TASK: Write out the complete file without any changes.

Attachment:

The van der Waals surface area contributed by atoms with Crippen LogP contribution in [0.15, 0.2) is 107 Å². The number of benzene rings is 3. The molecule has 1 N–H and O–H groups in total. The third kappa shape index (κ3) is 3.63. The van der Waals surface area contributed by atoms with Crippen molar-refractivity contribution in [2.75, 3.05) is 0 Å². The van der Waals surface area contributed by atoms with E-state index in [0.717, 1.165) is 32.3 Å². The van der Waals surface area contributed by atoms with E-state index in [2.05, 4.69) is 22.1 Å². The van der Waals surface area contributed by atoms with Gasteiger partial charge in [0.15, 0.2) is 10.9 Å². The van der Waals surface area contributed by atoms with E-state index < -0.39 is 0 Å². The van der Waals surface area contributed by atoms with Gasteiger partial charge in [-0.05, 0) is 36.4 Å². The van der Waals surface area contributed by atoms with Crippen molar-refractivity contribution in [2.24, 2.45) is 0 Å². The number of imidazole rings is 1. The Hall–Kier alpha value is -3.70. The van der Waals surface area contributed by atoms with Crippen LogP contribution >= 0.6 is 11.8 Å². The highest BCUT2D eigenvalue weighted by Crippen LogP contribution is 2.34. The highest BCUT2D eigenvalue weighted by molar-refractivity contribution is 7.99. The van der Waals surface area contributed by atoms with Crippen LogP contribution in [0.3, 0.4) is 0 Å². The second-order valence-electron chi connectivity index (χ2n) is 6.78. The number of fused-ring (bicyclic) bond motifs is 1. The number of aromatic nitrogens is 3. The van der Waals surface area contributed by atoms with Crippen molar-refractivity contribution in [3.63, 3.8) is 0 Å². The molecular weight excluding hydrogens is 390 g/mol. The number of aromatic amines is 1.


The van der Waals surface area contributed by atoms with Crippen LogP contribution in [0.15, 0.2) is 107 Å². The number of benzene rings is 3. The molecule has 1 N–H and O–H groups in total. The third kappa shape index (κ3) is 3.63. The van der Waals surface area contributed by atoms with Crippen molar-refractivity contribution in [2.75, 3.05) is 0 Å². The van der Waals surface area contributed by atoms with E-state index in [0.717, 1.165) is 32.3 Å². The van der Waals surface area contributed by atoms with E-state index in [2.05, 4.69) is 22.1 Å². The van der Waals surface area contributed by atoms with Gasteiger partial charge in [0.15, 0.2) is 10.9 Å². The van der Waals surface area contributed by atoms with E-state index < -0.39 is 0 Å². The van der Waals surface area contributed by atoms with Gasteiger partial charge in [-0.05, 0) is 36.4 Å². The van der Waals surface area contributed by atoms with Crippen molar-refractivity contribution in [2.24, 2.45) is 0 Å². The number of imidazole rings is 1. The Hall–Kier alpha value is -3.70. The van der Waals surface area contributed by atoms with Crippen LogP contribution >= 0.6 is 11.8 Å². The highest BCUT2D eigenvalue weighted by Crippen LogP contribution is 2.34. The highest BCUT2D eigenvalue weighted by molar-refractivity contribution is 7.99. The van der Waals surface area contributed by atoms with Crippen LogP contribution in [0.3, 0.4) is 0 Å². The second-order valence-electron chi connectivity index (χ2n) is 6.78. The number of fused-ring (bicyclic) bond motifs is 1. The number of aromatic nitrogens is 3. The van der Waals surface area contributed by atoms with Crippen molar-refractivity contribution in [3.63, 3.8) is 0 Å². The molecular weight excluding hydrogens is 390 g/mol. The number of aromatic amines is 1.